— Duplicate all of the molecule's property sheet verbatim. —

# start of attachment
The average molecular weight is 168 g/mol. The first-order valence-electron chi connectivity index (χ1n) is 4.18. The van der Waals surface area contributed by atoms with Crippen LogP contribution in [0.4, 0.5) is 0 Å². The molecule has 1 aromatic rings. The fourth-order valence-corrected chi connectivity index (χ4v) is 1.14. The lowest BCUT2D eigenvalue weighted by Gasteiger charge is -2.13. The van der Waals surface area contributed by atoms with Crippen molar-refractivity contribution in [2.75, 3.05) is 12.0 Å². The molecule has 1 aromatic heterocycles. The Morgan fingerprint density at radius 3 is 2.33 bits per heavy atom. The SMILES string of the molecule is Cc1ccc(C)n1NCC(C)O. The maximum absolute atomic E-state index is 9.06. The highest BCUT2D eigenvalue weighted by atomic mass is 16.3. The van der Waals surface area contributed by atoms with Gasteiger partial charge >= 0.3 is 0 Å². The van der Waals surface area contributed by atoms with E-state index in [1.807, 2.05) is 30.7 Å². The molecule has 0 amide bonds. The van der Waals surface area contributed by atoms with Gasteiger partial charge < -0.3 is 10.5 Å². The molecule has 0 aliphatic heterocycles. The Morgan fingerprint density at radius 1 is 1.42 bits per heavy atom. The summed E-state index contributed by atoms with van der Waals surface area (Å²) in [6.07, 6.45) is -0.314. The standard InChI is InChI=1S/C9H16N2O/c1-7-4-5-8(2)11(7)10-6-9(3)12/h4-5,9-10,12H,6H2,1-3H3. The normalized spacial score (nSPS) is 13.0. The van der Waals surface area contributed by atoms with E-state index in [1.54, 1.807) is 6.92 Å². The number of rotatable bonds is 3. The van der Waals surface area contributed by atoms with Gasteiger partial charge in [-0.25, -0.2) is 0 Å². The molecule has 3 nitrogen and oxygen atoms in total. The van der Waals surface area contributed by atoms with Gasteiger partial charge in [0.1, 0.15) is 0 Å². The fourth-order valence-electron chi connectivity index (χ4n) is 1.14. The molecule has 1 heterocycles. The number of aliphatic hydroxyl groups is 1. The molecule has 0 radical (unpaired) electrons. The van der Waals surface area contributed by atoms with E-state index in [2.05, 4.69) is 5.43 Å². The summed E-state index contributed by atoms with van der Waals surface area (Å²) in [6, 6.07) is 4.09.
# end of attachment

The average molecular weight is 168 g/mol. The first-order valence-electron chi connectivity index (χ1n) is 4.18. The van der Waals surface area contributed by atoms with Crippen LogP contribution in [0.4, 0.5) is 0 Å². The molecule has 1 aromatic rings. The fourth-order valence-corrected chi connectivity index (χ4v) is 1.14. The lowest BCUT2D eigenvalue weighted by Gasteiger charge is -2.13. The van der Waals surface area contributed by atoms with Crippen molar-refractivity contribution in [2.75, 3.05) is 12.0 Å². The molecule has 1 aromatic heterocycles. The Morgan fingerprint density at radius 3 is 2.33 bits per heavy atom. The SMILES string of the molecule is Cc1ccc(C)n1NCC(C)O. The maximum absolute atomic E-state index is 9.06. The highest BCUT2D eigenvalue weighted by atomic mass is 16.3. The van der Waals surface area contributed by atoms with Gasteiger partial charge >= 0.3 is 0 Å². The van der Waals surface area contributed by atoms with E-state index in [1.807, 2.05) is 30.7 Å². The molecule has 0 amide bonds. The van der Waals surface area contributed by atoms with Gasteiger partial charge < -0.3 is 10.5 Å². The molecule has 0 aliphatic heterocycles. The Morgan fingerprint density at radius 1 is 1.42 bits per heavy atom. The summed E-state index contributed by atoms with van der Waals surface area (Å²) in [6.07, 6.45) is -0.314. The standard InChI is InChI=1S/C9H16N2O/c1-7-4-5-8(2)11(7)10-6-9(3)12/h4-5,9-10,12H,6H2,1-3H3. The normalized spacial score (nSPS) is 13.0. The van der Waals surface area contributed by atoms with E-state index in [1.54, 1.807) is 6.92 Å². The number of rotatable bonds is 3. The van der Waals surface area contributed by atoms with Gasteiger partial charge in [-0.25, -0.2) is 0 Å². The molecule has 3 nitrogen and oxygen atoms in total. The van der Waals surface area contributed by atoms with Gasteiger partial charge in [0.1, 0.15) is 0 Å². The fourth-order valence-electron chi connectivity index (χ4n) is 1.14. The molecule has 1 heterocycles. The number of aliphatic hydroxyl groups is 1. The molecule has 0 radical (unpaired) electrons. The van der Waals surface area contributed by atoms with E-state index in [2.05, 4.69) is 5.43 Å². The summed E-state index contributed by atoms with van der Waals surface area (Å²) in [6, 6.07) is 4.09.